“Ware, Mrs. Dr. D. John (1798-1858). Helen Lincoln, born in Hingham Mass.; daughter of Levi Lincoln and Desire Thaxter Lincoln. She married physician, editor and educator Dr. John D,. Ware (1795-1864) in 1822; had eight children, including Major Robert Ware, who was killed in battle in 1864 and memorialized by Oliver Wendell Holmes in his poem, ‘In Memory of John and Robert Ware.’ ” (1)
“In Memory Of John And Robert Ware
Oliver Wendell Holmes
Read at the annual meeting of the Massachusetts Medical Society,
May 25, 1864.
No mystic charm, no mortal art,
Can bid our loved companions stay;
The bands that clasp them to our heart
Snap in death’s frost and fall apart;
Like shadows fading with the day,
They pass away.
The young are stricken in their pride,
The old, long tottering, faint and fall;
Master and scholar, side by side,
Through the dark portals silent glide,
That open in life’s mouldering wall
And close on all.
Our friend’s, our teacher’s task was done,
When Mercy called him from on high;
A little cloud had dimmed the sun,
The saddening hours had just begun,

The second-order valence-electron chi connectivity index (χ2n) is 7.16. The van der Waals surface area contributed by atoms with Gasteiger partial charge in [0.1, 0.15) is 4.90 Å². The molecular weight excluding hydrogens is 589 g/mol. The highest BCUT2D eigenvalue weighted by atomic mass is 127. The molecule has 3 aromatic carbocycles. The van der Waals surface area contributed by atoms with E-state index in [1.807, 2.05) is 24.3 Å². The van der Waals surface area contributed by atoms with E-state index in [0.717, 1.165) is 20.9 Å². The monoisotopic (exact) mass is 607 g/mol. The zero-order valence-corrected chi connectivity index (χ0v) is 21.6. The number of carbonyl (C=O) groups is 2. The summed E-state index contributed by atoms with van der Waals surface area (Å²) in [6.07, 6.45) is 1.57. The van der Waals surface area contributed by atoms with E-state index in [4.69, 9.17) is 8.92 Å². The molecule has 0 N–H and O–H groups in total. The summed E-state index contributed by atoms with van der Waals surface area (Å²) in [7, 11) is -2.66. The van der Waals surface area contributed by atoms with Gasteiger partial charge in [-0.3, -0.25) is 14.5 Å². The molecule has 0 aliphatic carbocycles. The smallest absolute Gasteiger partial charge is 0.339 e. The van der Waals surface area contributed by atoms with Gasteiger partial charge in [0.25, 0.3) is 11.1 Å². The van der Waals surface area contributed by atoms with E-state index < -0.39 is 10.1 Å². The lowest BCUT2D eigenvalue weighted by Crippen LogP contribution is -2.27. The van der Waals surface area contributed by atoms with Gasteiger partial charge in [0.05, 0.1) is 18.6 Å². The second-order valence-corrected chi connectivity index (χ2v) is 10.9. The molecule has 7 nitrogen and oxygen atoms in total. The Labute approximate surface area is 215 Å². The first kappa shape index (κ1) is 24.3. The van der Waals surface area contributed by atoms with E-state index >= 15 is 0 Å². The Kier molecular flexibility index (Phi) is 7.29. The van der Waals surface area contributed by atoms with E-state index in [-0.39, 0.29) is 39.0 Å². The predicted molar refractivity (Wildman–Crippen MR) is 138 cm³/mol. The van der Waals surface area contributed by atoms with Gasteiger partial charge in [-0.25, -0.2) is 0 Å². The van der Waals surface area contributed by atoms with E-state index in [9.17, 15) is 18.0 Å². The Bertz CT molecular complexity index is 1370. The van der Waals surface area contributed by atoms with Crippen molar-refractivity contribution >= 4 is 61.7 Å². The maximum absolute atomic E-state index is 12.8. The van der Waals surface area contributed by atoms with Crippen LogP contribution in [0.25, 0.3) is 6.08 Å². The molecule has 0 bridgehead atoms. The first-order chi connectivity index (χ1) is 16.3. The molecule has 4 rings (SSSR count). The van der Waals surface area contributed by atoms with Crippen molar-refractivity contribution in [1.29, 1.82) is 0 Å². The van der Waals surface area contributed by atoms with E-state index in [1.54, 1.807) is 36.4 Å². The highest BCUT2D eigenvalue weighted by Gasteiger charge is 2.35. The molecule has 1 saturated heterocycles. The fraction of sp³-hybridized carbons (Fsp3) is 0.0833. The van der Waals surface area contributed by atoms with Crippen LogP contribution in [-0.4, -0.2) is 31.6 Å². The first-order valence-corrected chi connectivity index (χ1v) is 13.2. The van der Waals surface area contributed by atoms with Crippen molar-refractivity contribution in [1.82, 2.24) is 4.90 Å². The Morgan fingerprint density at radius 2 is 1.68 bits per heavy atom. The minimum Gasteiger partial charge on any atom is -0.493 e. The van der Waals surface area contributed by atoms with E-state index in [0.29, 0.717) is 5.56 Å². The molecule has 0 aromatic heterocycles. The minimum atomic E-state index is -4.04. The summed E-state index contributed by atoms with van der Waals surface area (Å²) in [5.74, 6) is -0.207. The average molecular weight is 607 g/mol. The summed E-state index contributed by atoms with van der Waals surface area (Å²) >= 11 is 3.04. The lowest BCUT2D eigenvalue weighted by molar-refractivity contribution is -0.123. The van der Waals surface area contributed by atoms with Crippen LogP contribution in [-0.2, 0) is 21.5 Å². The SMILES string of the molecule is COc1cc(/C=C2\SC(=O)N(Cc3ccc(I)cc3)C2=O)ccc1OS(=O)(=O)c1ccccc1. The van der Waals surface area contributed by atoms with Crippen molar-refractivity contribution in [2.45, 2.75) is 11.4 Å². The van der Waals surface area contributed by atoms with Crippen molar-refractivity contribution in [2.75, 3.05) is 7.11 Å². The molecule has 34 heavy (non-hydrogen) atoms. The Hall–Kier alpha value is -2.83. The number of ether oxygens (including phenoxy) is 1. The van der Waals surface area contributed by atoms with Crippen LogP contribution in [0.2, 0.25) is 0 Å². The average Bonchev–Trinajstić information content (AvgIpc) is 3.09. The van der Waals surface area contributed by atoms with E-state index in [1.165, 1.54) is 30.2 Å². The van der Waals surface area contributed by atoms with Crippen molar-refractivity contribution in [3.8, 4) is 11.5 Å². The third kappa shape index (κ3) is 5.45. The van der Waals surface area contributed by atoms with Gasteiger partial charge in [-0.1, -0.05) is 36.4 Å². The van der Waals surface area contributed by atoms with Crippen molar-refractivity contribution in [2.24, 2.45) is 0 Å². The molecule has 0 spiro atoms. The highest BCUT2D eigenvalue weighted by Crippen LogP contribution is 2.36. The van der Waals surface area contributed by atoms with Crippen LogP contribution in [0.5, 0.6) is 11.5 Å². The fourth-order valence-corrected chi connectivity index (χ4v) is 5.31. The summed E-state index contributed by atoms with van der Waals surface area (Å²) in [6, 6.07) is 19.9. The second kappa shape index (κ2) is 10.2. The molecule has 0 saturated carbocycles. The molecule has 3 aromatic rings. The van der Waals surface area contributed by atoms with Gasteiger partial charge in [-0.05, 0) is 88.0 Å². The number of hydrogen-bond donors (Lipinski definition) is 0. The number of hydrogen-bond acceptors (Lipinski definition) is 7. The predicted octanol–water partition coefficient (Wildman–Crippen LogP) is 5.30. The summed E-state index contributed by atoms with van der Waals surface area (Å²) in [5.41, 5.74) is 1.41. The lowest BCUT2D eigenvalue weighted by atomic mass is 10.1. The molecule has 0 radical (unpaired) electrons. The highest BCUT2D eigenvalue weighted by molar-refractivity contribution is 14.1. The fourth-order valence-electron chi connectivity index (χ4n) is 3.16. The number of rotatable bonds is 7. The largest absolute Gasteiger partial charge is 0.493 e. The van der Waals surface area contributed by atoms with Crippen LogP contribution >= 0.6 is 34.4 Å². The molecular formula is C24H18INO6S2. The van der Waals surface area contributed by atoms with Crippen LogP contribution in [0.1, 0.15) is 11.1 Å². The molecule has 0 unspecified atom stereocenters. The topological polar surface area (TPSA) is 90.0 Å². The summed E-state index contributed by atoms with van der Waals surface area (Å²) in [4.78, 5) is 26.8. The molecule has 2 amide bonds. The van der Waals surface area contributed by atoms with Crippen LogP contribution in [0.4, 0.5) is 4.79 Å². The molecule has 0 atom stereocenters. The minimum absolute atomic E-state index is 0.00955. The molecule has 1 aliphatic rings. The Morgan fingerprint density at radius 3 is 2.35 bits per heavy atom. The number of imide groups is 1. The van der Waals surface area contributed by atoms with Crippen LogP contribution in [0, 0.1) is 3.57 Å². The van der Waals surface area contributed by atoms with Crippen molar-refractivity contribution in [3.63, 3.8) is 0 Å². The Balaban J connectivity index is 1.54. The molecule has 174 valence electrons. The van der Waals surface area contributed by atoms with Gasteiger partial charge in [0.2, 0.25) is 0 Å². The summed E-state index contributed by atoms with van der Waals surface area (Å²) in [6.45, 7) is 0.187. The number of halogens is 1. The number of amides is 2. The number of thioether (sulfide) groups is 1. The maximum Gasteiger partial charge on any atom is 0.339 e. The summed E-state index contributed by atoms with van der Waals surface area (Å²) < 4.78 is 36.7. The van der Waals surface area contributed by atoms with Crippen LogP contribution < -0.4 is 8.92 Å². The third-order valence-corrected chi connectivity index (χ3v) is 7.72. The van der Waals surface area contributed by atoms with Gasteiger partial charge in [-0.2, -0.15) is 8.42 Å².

And darker days were drawing nigh:
‘T was time to die.
A whiter soul, a fairer mind,
A life with purer course and aim,
A gentler eye, a voice more kind,
We may not look on earth to find.
The love that lingers o’er his name
Is more than fame.
These blood-red summers ripen fast;
The sons are older than the sires;
Ere yet the tree to earth is cast,
The sapling falls before the blast;
Life’s ashes keep their covered fires,–
Its flame expires.
Struck by the noiseless, viewless foe,
Whose deadlier breath than shot or shell
Has laid the best and bravest low,
His boy, all bright in morning’s glow,
That high-souled youth he loved so well,
Yet still he wore his placid smile,
And, trustful in the cheering creed
That strives all sorrow to beguile,
Walked calmly on his way awhile
Ah, breast that leans on breaking reed
Must ever bleed!
So they both left us, sire and son,
With opening leaf, with laden bough
The youth whose race was just begun,
The wearied man whose course was run,
Its record written on his brow,
Are brothers now.
Brothers!–The music of the sound
Breathes softly through my closing strain;
The floor we tread is holy ground,
Those gentle spirits hovering round,
While our fair circle joins again
Its broken chain.” (2)
Source: (1) Notes on Conversation 1848- 1875, by Amos Bronson Alcott and Karen Ann English, Rosemont Publishing and Printing Corp., 2007, page 277
(2)The Complete Poetical Works of Oliver Wendell Holmes, by Oliver Wendell Holmes, Houghton, Mifflin and Company, Boston and New York, 1895, page 212